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Russell Brook Falls

Located deep in the woods between Roscoe and Downsville, Russell Brook Falls is a magnificent waterfall in the western Catskills. You can access the trail to the waterfall from the Mud Pond and Trout Pond Hiking Trail parking lot, via the narrow and twisty Russell Brook Road, and before then, you can take Morton Hill Road from New York State Route 206.



Once you start hiking, it is only about a quarter mile walk to the falls. You would cross over a snowmobile bridge and soon after crossing, there is a herd path near the remnants of a dam at the right that will take you to the 30 foot tall lower falls. There is also an upper falls, which is about 10 feet tall. The waterfall is in a beautifully intimate environment with a cliff on one side of Russell Brook Falls. I did manage to get my feet wet with some of the photos I took, owing to the waterfall's photogenic nature. While it was a short visit to Russell Brook Falls for me, it was worth the long drive down side roads to get there.







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Azure Mountain

Located in the northern Adirondacks in Franklin County, New York, the 2518 foot tall Azure Mountain contains a popular fire tower with some wonderful views. In the town of Waverly, south of the small hamlet of Santa Clara, the fire tower at Azure Mountain fire tower has stood tall since July 29, 1918.  A steep, but short one mile trail takes you to the summit and the fire tower, with rewarding views of the surrounding countryside of the Adirondacks. From the trailhead off of Blue Mountain Road to the mountain's summit, there is a 944 foot elevation gain. From the summit you can view the northern Adirondack forests, and on a clear day, you can even spot some of the distant high peaks.


Part of the Debar Mountain Wild Forest, Azure Mountain is also known locally as Blue Mountain. In 1918, the present 35 foot Aerometer galvanized steel fire tower was erected, at a cost of $530. However, by 1978, the fire tower was closed by the NYSDEC, and as a result, the lower two sets of stair rise…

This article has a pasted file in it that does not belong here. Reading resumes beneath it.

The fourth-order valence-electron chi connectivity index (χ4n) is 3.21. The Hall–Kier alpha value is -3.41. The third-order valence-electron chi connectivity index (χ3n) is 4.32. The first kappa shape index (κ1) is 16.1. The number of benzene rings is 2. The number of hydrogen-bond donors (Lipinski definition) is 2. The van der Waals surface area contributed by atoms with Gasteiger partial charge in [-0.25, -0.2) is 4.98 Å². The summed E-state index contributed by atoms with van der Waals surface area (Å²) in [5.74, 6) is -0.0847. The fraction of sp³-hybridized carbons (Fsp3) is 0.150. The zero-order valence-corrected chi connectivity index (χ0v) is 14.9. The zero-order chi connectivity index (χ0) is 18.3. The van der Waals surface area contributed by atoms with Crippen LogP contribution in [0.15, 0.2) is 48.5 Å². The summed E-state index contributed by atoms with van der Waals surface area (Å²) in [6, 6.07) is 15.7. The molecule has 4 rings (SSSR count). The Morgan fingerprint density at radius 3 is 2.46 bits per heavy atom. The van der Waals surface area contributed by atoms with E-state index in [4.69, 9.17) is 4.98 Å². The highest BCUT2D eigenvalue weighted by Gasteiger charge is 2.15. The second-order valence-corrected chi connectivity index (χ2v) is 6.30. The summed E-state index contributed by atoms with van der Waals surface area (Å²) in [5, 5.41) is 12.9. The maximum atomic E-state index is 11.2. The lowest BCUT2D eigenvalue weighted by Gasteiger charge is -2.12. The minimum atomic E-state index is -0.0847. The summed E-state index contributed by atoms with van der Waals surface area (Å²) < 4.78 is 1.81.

Balanced Rock in North Salem, New York

The northeastern parts of Westchester County are a nice mix of rolling countryside, stately homes, equestrian centers and historic communities. It is an enjoyable area to drive around and explore, especially with it being so close to New York City. In one of these communities, North Salem, is a bit of a geologic oddity, the Balanced Rock.


The Balanced Rock is located right in the heart of North Salem, next to the Cable Barn and Union Hall. There is not much parking in the area, but I was able to park on a side street and walk a few minutes to Balanced Rock. Widely thought to be a glacial erratic, Balanced Rock is a large stone that happens to be resting on three smaller boulders. Estimated to weigh about 60 tons, the balanced rock is composed of a type of granite that is not normally found around North Salem, but may have been pushed from the Hudson Highlands by glaciers during the Ice Age. There are plenty of examples of glacial erratics, between pebbles and larger boulders like this…

Luykas Van Alen House & Ichabod Crane Schoolhouse

Just a stone's throw away from old Kinderhook lies the historic Luykas Van Alen House and the Ichabod Crane Schoolhouse. The house was built in 1737 and has numerous stories to tell. The house was the inspiration for the Van Tassel family home in Washington Irving's "The Legend of Sleepy Hollow" and was used in the 1993 film "The Age of Innocence". Van Alen himself was once charged with seditious libel by the royal New York governor William Cosby, and his wife had left him, all around the same time that this home was built, so that could have been a catalyst for the construction of this lovely house. Born in 1682, Luykas Van Alen was an early settler of Columbia County, New York and had considerable wealth in his community. The house was built in a typical Dutch style of the time, with its parapet gables, classic Dutch design doors, and entrance stoops. The house three rooms with attic space and a fireplace dominating the main room, which was typical of Dut…

Echo Cliff

The Adirondacks have hikes for everyone. Between miles-long (and days-long) back country adventures through the rugged terrain of the High Peaks and shorter treks to scenic views that go on for miles, there is something for everyone. So on an unseasonably mild December day that I otherwise spent checking off a few waterfalls off of the Hamilton County Waterfall Challenge list, I decided to check out the relatively short trail to Echo Cliff on Panther Mountain near Piseco Lake.


From the trailhead on Old Piseco Road, it is about 0.6 mile one way up the trail to Echo Cliff. The trail is certainly well worn and popular, as the Little Sand Point Campground is nearby. But don't let the short distance fool you. There is certainly an ascent that you have to make, as it is a good 670 foot climb in elevation from the trailhead to the cliff. As is often the case with hiking trails in the Adirondacks, you will encounter your fair share of steep elevation changes, tree roots, rocks and boulder…